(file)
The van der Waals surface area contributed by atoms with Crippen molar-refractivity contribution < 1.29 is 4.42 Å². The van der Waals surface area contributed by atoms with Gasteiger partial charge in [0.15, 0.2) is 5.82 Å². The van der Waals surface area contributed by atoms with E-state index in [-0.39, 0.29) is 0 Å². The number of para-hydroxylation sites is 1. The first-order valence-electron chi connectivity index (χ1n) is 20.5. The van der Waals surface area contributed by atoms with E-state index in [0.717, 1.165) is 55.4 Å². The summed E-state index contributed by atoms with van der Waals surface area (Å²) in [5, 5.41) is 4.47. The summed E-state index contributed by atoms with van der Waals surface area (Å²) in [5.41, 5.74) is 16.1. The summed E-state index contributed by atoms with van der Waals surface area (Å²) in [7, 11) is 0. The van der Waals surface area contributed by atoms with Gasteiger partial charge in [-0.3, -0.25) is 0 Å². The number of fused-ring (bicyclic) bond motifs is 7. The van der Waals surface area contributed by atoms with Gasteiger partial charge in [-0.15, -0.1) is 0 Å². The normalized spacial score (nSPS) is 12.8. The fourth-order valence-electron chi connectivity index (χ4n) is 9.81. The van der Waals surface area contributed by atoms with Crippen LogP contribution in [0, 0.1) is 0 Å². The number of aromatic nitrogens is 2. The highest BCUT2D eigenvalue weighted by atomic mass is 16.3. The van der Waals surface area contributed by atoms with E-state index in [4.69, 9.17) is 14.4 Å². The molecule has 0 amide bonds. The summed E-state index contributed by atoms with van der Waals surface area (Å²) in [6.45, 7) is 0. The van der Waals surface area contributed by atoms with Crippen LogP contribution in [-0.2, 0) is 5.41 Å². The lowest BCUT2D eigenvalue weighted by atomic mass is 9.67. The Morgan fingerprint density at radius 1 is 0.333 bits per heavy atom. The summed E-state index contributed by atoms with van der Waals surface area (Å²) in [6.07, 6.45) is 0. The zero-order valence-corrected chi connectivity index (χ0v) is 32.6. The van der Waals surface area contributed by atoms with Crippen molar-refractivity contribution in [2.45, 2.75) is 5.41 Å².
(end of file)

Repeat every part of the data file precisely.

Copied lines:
The van der Waals surface area contributed by atoms with Crippen molar-refractivity contribution < 1.29 is 4.42 Å². The van der Waals surface area contributed by atoms with Gasteiger partial charge in [0.15, 0.2) is 5.82 Å². The van der Waals surface area contributed by atoms with E-state index in [-0.39, 0.29) is 0 Å². The number of para-hydroxylation sites is 1. The first-order valence-electron chi connectivity index (χ1n) is 20.5. The van der Waals surface area contributed by atoms with E-state index in [0.717, 1.165) is 55.4 Å². The summed E-state index contributed by atoms with van der Waals surface area (Å²) in [5, 5.41) is 4.47. The summed E-state index contributed by atoms with van der Waals surface area (Å²) in [5.41, 5.74) is 16.1. The summed E-state index contributed by atoms with van der Waals surface area (Å²) in [7, 11) is 0. The van der Waals surface area contributed by atoms with Gasteiger partial charge in [-0.3, -0.25) is 0 Å². The number of fused-ring (bicyclic) bond motifs is 7. The van der Waals surface area contributed by atoms with Gasteiger partial charge in [-0.15, -0.1) is 0 Å². The normalized spacial score (nSPS) is 12.8. The fourth-order valence-electron chi connectivity index (χ4n) is 9.81. The van der Waals surface area contributed by atoms with Crippen LogP contribution in [0, 0.1) is 0 Å². The number of aromatic nitrogens is 2. The highest BCUT2D eigenvalue weighted by atomic mass is 16.3. The van der Waals surface area contributed by atoms with E-state index in [4.69, 9.17) is 14.4 Å². The molecule has 0 amide bonds. The summed E-state index contributed by atoms with van der Waals surface area (Å²) in [6.45, 7) is 0. The van der Waals surface area contributed by atoms with Crippen LogP contribution in [-0.2, 0) is 5.41 Å². The lowest BCUT2D eigenvalue weighted by atomic mass is 9.67. The Morgan fingerprint density at radius 1 is 0.333 bits per heavy atom. The summed E-state index contributed by atoms with van der Waals surface area (Å²) in [6.07, 6.45) is 0. The zero-order valence-corrected chi connectivity index (χ0v) is 32.6. The van der Waals surface area contributed by atoms with Crippen molar-refractivity contribution in [2.45, 2.75) is 5.41 Å².